- Deputies captured what Sheriff I. Byrd Parnell declares "is the smallest liquor still I've ever seen," and he's seen plenty. The cooker of the still is a five-gallon stainless steel milk can. Small though it is, it apparently can produce. At least deputies confiscated two-and-a-half gallons of moonshine whiskey along with it. The still was located in the Britton section of Sumter County.
25 YEARS AGO - 1992
With temperatures expected to drop into the teens tonight, local residents need to take special precautions as they bed down. "We are encouraging people to use common sense and be aware that the weather is going to be colder than normal," Sumter County Civil Defense Director Vic Jones said. Jones said residents need to be careful not to overexert themselves if they are involved in an outside activity. Electa Riggs, a spokeswoman for Tuomey Regional Medical Center, said residents should stay indoors if possible and dress in layers of clothing and a hat if going outside is necessary.
- When Lt. Col. Chip Utterback saw three of his commanding officers walking toward him with solemn looks on their faces, he looked at his watch. It was 2:16 p.m. - Baghdad time - and he knew all hell was about to break loose. Col. Ray Huot, commander of Shaw Air Force Base's 363rd Fighter Wing, and his colleagues were coming to tell Utterback, commander of Shaw's 17th Fighter Squadron, and his fighter pilots to gear up for the action they had spent years training for - war.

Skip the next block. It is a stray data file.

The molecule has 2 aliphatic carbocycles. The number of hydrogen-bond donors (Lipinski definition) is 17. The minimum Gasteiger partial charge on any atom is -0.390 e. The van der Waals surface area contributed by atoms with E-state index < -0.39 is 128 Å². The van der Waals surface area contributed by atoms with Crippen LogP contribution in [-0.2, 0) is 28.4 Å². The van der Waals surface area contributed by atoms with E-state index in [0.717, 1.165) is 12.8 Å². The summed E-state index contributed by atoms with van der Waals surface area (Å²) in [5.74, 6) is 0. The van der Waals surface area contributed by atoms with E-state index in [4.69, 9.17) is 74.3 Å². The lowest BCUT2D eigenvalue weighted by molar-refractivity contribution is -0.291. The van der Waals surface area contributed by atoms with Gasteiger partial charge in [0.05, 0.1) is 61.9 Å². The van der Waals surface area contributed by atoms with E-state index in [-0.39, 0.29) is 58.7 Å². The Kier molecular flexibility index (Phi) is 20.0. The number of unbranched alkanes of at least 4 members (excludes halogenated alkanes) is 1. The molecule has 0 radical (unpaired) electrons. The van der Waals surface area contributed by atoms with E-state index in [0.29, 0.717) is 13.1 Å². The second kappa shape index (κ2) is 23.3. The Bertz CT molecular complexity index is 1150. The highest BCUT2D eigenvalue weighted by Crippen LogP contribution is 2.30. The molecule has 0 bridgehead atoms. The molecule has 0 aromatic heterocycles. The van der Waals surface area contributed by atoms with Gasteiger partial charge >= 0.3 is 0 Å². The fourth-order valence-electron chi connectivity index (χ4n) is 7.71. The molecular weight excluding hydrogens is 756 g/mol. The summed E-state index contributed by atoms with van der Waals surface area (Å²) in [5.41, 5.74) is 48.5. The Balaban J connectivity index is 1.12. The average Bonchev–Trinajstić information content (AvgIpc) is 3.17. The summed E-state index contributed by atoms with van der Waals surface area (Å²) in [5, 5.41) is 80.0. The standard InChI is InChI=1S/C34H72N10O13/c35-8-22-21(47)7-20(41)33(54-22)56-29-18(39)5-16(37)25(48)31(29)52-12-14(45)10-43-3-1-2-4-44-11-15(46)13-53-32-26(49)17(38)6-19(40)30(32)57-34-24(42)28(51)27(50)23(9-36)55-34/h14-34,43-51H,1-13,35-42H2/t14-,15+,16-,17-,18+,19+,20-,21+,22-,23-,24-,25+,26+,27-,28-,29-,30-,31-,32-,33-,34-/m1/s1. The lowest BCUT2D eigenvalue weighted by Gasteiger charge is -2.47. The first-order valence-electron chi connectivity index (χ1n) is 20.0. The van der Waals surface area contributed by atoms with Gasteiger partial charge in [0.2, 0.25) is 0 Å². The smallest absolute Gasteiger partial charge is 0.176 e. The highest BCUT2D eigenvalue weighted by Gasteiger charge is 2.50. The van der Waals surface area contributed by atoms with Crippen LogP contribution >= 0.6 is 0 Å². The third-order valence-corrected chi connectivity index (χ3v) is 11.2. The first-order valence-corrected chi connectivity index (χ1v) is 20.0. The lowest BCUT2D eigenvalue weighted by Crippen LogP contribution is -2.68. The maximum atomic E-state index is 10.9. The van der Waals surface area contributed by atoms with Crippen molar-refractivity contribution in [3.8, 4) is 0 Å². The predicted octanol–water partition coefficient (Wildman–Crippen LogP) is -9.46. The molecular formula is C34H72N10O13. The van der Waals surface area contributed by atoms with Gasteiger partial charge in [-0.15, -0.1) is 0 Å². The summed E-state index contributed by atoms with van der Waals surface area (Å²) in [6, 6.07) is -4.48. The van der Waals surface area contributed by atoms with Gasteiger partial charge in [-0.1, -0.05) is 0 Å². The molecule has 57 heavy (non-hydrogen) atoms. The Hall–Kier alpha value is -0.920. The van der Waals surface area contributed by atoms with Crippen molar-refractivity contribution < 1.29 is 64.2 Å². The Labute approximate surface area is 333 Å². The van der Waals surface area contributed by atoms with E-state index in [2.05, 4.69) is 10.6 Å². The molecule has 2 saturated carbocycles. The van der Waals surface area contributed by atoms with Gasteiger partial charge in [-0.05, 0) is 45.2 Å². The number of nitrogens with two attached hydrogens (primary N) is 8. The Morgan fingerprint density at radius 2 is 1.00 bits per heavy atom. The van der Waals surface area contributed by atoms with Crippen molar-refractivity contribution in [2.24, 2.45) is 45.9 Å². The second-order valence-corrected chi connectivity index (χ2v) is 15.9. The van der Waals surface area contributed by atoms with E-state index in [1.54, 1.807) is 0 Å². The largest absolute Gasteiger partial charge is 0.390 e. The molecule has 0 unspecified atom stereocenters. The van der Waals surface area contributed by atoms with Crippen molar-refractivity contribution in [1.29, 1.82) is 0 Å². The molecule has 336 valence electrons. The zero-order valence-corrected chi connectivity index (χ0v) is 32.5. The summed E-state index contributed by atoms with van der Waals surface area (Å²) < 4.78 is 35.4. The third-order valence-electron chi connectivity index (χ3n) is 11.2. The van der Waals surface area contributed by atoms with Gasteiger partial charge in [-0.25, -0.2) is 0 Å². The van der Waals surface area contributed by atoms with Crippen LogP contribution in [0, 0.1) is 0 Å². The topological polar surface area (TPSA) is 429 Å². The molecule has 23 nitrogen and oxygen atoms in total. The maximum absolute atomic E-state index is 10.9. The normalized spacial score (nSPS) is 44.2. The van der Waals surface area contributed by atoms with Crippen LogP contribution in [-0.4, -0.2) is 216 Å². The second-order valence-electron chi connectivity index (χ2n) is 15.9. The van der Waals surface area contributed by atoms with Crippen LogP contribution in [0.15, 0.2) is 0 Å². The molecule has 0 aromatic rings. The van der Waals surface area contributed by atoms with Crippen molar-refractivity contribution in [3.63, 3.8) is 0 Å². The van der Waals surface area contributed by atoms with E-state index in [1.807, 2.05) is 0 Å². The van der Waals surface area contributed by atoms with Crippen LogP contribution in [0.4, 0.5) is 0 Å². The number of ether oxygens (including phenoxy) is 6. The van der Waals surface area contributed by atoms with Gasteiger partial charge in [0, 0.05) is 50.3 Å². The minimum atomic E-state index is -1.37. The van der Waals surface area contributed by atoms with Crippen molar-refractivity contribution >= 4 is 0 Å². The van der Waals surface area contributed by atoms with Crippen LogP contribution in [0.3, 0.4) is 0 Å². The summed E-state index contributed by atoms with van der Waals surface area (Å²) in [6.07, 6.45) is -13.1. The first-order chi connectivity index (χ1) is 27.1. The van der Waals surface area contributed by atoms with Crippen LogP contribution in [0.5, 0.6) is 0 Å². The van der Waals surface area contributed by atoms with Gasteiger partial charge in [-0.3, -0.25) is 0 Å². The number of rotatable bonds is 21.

- Embattled Commissioner of Social Services James Solomon has announced he will retire June 30, capping months of bitter infighting among board members about his performance. "The board did not force me out. It was a decision I made on my own," said Solomon, 61, who headed the state Department of Social Services since 1983. "I did feel that I should be able to leave with dignity, and I think I am."
- When Sumter's Wilma Morel heard that her son, Bob, had saved the life of a Charlotte police officer during a shootout between the officer and an armed burglary suspect, she wasn't surprised. When her son received the Carnegie Medal for Heroism last month, she was proud. "He's not one for all of this," Mrs. Morel said, gesturing at a scrapbook filled with clippings about her son's achievement. "But I am." Bob Morel, 42, was honored for saving the life of Officer Larry Wilson On Oct. 209, 1990, by positioning his car between the wounded officer and the burglary suspect, who was armed with a .44-caliber Magnum handgun.
- Chris Mitchum scored 23 points to lead Sumter High School's girls to a 43-38 basketball win over Spring Valley at Sumter High. The Lady Gamecocks, 10-3 overall and 4-0 in Region IV-4A play, took a 12-10 lead after one quarter and led 18-17 at the half before jumping out to a 33-21 lead after three quarters. "We played a real good third quarter," said Sumter coach Rhett Harris. "We protected the ball and got some good shots. We got the big lead and were able to hold on."